For no more than a moment, their eyes met and David knew that she had seen him. Elated, he smiled and took another step, but she backed up quickly until her back rammed up against the wall on the other side of the hallway. Again, there wasn’t any sound at all. The impact and her renewed screaming were so utterly quiet that David realized for all his panic and exertion, he couldn’t hear himself panting.
Then, before he could do anything else, the woman turned and ran. Crying out in fear and despair, David ran after her, but when he left the bedroom she was gone. The woman had vanished, just as she had when she’d been in bed.
Shouting wordless sobs, David started running back down the short hallway to his living room, but it wasn’t his home anymore. The carpeted floors were hardwood now. The walls were painted a complimentary gray. He dragged a hand along the wall as he ran for support and the pictures he knocked down weren’t of anyone he recognized.
“You need to stop.”
David stopped as if he’d hit a wall, but there was nothing in front of him. He thought he’d hit his head on something, but when he rubbed his ragged fingers across his forehead there was no pain. When he looked again, there was an old woman, bent with age so that she was half his height. He tried to look past her, but she fixed him with her stare so that when he tried to look anywhere else, all he could see were the blurry shapes of furniture he knew couldn’t be his.
“You need to stop,” the woman said again, her voice smooth and rich though she couldn’t have been less than eighty, “David, I know this is hard to understand, but you need to listen. You don’t live here anymore.”
“I don’t understand,” David sobbed, “I’ve lived here for years. Please, I’m so afraid. You’ve got to tell me what’s happening.”
“Come with me,” said the old woman, and the man found he had no choice but to follow. She was like gravity, drawing him along inexorably. In one hand, he saw she held a rosary of crystal beads, each of them blazing like a miniature sun. In the other, she held a silver wand, the tip crackling with electricity. He knew it was impossible, but the objects were there just the same.
She drew him down the hallway and into his living room. He looked around, but other than colors and blurry shapes, it was hidden from him. He saw a human silhouette by the windows and thought it must be the woman he’d seen before. Desperate and afraid, he tried to call to her, but suddenly the old woman was standing in front of him again.
“No,” she said, “You need to stop. This is not your home, David. You don’t live here anymore, and you must come with me.”
David tried to lunge past her, tried to throw himself away from the ancient, but she lifted the wand and he saw how the lightning at its tip extended to him. It connected with his chest and disappeared into his body, tethering him like a leash. The beads of her rosary flared when he struggled, and he understood they were like a battery that powered the wand.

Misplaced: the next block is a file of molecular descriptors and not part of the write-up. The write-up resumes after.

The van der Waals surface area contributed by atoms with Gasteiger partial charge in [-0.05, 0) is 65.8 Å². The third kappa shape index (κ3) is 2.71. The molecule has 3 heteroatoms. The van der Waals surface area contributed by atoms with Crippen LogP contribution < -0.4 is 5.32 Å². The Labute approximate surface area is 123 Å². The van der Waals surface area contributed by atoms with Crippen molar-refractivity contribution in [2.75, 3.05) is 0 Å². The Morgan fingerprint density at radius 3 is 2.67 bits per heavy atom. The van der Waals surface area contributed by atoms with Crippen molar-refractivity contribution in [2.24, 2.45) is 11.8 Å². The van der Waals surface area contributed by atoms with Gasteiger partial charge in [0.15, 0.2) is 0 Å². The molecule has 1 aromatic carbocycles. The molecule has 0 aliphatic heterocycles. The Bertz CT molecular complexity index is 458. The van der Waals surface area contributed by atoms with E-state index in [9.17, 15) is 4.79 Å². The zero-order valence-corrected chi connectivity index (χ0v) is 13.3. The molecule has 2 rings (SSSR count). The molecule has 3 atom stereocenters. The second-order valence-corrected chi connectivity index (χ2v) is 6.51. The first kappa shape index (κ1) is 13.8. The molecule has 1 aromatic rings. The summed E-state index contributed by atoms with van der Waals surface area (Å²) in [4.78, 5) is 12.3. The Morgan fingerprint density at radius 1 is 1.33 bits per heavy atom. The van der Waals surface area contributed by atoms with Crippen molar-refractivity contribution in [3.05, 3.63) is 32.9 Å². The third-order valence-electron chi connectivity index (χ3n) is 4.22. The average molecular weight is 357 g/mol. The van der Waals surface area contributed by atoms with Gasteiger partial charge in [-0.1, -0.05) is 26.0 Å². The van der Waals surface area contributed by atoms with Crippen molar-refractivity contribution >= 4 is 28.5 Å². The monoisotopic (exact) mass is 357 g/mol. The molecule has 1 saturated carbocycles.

Snarling in desperate anger, he lunged for the wand, but the old woman simply gave it a twirl and he screamed as the electricity burned his hands. Howling in frantic fear, he threw himself toward the rosary, but she simply offered it. He couldn’t touch it any more than he could the wand, the heat of it beating him back lest it sear his skin.
Beaten, David went limp, letting himself drop to the floor. He wouldn’t take another step until he understood what was going on. After a moment, he realized he was being dragged. No, he thought, I’m sliding! The old woman had simply started walking again, passing through the kitchen toward the front door, and he had glided along behind without any kind of friction between his body and the floor.
He screamed and thrashed, lashing out at anything that might anchor him. Mostly, his hands simply slipped away from anything they chanced on, like everything was made of ice. Now and then, he managed to hook something, but it simply toppled over and drug along for a bit until he lost his grip and it got away.
“I’m sorry for the mess,” said the old woman, “This one is confused. He doesn’t understand what’s happened. His fear gives him strength, but you must be brave, else you’ll just keep adding to it, understand?”
David realized she wasn’t speaking to him. He followed her gaze and for a moment, the silhouette by the window became distinct. It was the brunette woman. She was barefoot in black leggings and a loose t-shirt, and she was staring down at him in wide-eyed, open mouthed astonishment.